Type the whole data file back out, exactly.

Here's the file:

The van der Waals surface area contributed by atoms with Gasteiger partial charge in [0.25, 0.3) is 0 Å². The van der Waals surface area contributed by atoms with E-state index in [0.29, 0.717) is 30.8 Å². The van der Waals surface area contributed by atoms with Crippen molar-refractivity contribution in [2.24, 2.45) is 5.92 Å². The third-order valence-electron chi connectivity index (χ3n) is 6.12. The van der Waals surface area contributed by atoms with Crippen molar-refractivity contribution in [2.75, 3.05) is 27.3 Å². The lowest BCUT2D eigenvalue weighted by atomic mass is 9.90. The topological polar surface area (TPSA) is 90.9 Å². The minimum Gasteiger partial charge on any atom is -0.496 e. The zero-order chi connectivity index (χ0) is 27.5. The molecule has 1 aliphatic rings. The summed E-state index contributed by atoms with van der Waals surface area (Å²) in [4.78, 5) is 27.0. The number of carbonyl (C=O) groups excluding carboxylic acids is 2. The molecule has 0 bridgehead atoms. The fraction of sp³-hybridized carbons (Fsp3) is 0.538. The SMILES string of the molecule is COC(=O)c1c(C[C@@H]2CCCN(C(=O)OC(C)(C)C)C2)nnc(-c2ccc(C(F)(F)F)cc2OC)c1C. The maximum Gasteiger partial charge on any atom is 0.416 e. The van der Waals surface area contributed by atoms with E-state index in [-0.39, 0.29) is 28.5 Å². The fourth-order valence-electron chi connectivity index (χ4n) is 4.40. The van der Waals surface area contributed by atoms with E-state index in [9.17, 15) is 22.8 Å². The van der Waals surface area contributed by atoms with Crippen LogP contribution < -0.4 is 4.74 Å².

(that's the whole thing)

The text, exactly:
The van der Waals surface area contributed by atoms with Gasteiger partial charge in [0.25, 0.3) is 0 Å². The van der Waals surface area contributed by atoms with E-state index in [0.29, 0.717) is 30.8 Å². The van der Waals surface area contributed by atoms with Crippen molar-refractivity contribution in [2.24, 2.45) is 5.92 Å². The third-order valence-electron chi connectivity index (χ3n) is 6.12. The van der Waals surface area contributed by atoms with Crippen molar-refractivity contribution in [2.75, 3.05) is 27.3 Å². The lowest BCUT2D eigenvalue weighted by atomic mass is 9.90. The topological polar surface area (TPSA) is 90.9 Å². The minimum Gasteiger partial charge on any atom is -0.496 e. The zero-order chi connectivity index (χ0) is 27.5. The molecule has 1 aliphatic rings. The summed E-state index contributed by atoms with van der Waals surface area (Å²) in [4.78, 5) is 27.0. The number of carbonyl (C=O) groups excluding carboxylic acids is 2. The molecule has 0 bridgehead atoms. The fraction of sp³-hybridized carbons (Fsp3) is 0.538. The SMILES string of the molecule is COC(=O)c1c(C[C@@H]2CCCN(C(=O)OC(C)(C)C)C2)nnc(-c2ccc(C(F)(F)F)cc2OC)c1C. The maximum Gasteiger partial charge on any atom is 0.416 e. The van der Waals surface area contributed by atoms with E-state index in [-0.39, 0.29) is 28.5 Å². The fourth-order valence-electron chi connectivity index (χ4n) is 4.40. The van der Waals surface area contributed by atoms with E-state index in [9.17, 15) is 22.8 Å². The van der Waals surface area contributed by atoms with Crippen LogP contribution < -0.4 is 4.74 Å².